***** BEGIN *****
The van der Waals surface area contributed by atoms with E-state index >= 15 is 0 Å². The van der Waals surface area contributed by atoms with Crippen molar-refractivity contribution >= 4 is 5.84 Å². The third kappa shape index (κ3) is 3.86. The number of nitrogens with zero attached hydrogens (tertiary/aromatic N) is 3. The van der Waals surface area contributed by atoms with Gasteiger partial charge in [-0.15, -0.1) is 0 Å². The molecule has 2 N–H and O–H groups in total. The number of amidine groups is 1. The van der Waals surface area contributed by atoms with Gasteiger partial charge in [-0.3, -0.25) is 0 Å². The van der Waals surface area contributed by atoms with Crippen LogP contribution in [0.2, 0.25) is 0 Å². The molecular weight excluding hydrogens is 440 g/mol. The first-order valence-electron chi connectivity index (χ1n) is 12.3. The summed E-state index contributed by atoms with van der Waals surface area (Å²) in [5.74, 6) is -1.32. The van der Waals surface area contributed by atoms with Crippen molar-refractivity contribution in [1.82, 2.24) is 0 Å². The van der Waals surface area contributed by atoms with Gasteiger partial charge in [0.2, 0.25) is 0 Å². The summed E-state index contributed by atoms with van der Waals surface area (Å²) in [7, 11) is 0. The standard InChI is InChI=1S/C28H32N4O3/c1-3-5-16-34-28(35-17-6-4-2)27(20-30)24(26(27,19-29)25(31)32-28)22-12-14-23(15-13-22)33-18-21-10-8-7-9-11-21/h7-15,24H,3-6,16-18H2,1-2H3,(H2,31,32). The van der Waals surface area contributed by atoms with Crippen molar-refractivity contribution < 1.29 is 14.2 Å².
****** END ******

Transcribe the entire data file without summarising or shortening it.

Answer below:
The van der Waals surface area contributed by atoms with E-state index >= 15 is 0 Å². The van der Waals surface area contributed by atoms with Crippen molar-refractivity contribution >= 4 is 5.84 Å². The third kappa shape index (κ3) is 3.86. The number of nitrogens with zero attached hydrogens (tertiary/aromatic N) is 3. The van der Waals surface area contributed by atoms with Gasteiger partial charge in [-0.15, -0.1) is 0 Å². The molecule has 2 N–H and O–H groups in total. The number of amidine groups is 1. The van der Waals surface area contributed by atoms with Gasteiger partial charge in [-0.3, -0.25) is 0 Å². The van der Waals surface area contributed by atoms with Crippen LogP contribution in [0.2, 0.25) is 0 Å². The molecular weight excluding hydrogens is 440 g/mol. The first-order valence-electron chi connectivity index (χ1n) is 12.3. The summed E-state index contributed by atoms with van der Waals surface area (Å²) in [5.74, 6) is -1.32. The van der Waals surface area contributed by atoms with Crippen molar-refractivity contribution in [1.82, 2.24) is 0 Å². The van der Waals surface area contributed by atoms with Gasteiger partial charge in [0.2, 0.25) is 0 Å². The summed E-state index contributed by atoms with van der Waals surface area (Å²) in [7, 11) is 0. The standard InChI is InChI=1S/C28H32N4O3/c1-3-5-16-34-28(35-17-6-4-2)27(20-30)24(26(27,19-29)25(31)32-28)22-12-14-23(15-13-22)33-18-21-10-8-7-9-11-21/h7-15,24H,3-6,16-18H2,1-2H3,(H2,31,32). The van der Waals surface area contributed by atoms with Crippen molar-refractivity contribution < 1.29 is 14.2 Å².